- Okay...I have never before posted a comment on any blog or forum, but after reading through all of the previous statements, I felt compelled to do so this time. While I understand that this story seems horrible and outrageous to anyone who just reads the headlines, I would like to remind all of you that only ONE side of this case has been presented. If you all are so into an individual's rights according to our laws, then how about the one that says innocent until PROVEN guilty??? Most of you have already persecuted this parish, school, school board, and teacher without even hearing the other side of the case. You may offer up all the reasons in the world to justify why, but to me it is crystal clear that once you saw it was a Southern state in a small town, you automatically jumped to your own conclusions that this family's statement was 100% true, and that everyone involved and from that community was a bunch of backwoods religious fanatics with no tolerance for anyone who maintains beliefs that differ from theirs. As a Southerner, I am beyond tired of this. I also find it very ironic that you all continually DO the same thing you are always complaining about...racial profiling, intolerance of others views and beliefs, and judging the cover instead of the book. As a member of this community, graduate of this school, former teacher at this school , and now parent of children who currently attend this school, I am beyond bothered by many of the comments that were made by some of you concerning this case when there are many holes left unanswered and many facts that are simply just not true.

So I would like to offer up the following for my own peace of mind. I doubt it will do any good in changing any of the opinions presented on here, but I will feel better knowing I at least got the information out there.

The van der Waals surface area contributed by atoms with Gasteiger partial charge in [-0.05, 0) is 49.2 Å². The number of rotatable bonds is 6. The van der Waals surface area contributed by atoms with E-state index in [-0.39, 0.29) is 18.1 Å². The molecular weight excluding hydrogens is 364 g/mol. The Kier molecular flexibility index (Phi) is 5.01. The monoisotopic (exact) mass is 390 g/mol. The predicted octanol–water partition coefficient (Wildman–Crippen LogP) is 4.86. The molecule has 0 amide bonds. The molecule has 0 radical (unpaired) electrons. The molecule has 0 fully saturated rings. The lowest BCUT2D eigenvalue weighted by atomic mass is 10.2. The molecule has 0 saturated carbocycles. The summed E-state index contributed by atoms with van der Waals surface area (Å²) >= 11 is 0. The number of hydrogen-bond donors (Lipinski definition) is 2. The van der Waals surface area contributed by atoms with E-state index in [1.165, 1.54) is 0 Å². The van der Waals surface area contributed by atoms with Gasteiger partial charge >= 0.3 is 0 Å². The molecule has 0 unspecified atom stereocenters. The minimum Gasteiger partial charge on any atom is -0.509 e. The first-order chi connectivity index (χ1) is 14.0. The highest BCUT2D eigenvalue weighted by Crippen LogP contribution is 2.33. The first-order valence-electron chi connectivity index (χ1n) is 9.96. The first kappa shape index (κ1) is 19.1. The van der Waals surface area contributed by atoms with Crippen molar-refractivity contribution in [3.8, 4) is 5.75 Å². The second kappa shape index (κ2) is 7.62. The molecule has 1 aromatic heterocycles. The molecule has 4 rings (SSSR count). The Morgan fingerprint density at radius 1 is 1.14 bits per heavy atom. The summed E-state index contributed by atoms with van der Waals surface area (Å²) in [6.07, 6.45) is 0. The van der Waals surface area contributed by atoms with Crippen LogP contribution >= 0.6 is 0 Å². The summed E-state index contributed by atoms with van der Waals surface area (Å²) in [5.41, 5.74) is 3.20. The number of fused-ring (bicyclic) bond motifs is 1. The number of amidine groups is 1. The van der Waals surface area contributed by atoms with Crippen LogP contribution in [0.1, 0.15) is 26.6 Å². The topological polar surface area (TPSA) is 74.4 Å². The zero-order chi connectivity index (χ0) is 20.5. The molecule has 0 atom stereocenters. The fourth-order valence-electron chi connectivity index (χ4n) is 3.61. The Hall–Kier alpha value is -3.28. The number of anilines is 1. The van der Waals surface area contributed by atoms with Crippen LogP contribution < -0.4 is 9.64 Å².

The first item that immediately jumped out to me after reading the Lane's case was the fact that no one addressed how supposedly this came about. I was not there and have no idea what Mrs. Roark did or did not say, but I find it very hard to believe any teacher, religious or not, would make some of the statements she is being accused of just out of the blue. Were they studying evolution as part of a science class? Were they having a class discussion on this topic? My guess would probably be that this is how this came about. And if so, I can tell you that as a former teacher, any time I ever had to teach these topics in Science classes, the STUDENTS would bring up the subject of God and the Bible. I would always hear the " But I though God created man?" " I thought God Created Earth?" questions any time we discussed this material. Of course my response would always be to tell them that some people look at things from a religious viewpoint and others from a scientific viewpoint, that neither was right or wrong, and they could choose what they wanted to believe, but were required to know the scientific explanation for purposes of test whether they chose to believe it or not. As a teacher going through college not so very long ago, where we were literally taught this is what you have to say regarding these topics, I knew better. As Mrs Roark is from a totally different generation than me, I doubt there was ever any discussion of this during her teacher training years ago. This was not an issue back then. So my point being, anything she might have said that was viewed as offensive, I seriously doubt was done out of malice. And that's IF she said anything, we are talking about one person's word here. Also not mentioned was the fact that the STUDENTS THEMSELVES may have even asked her what her opinion was. Again, I say this from experience. What is the correct way for this teacher to answer this question if this is the case? Especially when considering the size of our community, she probably attends church with several of the students and their families.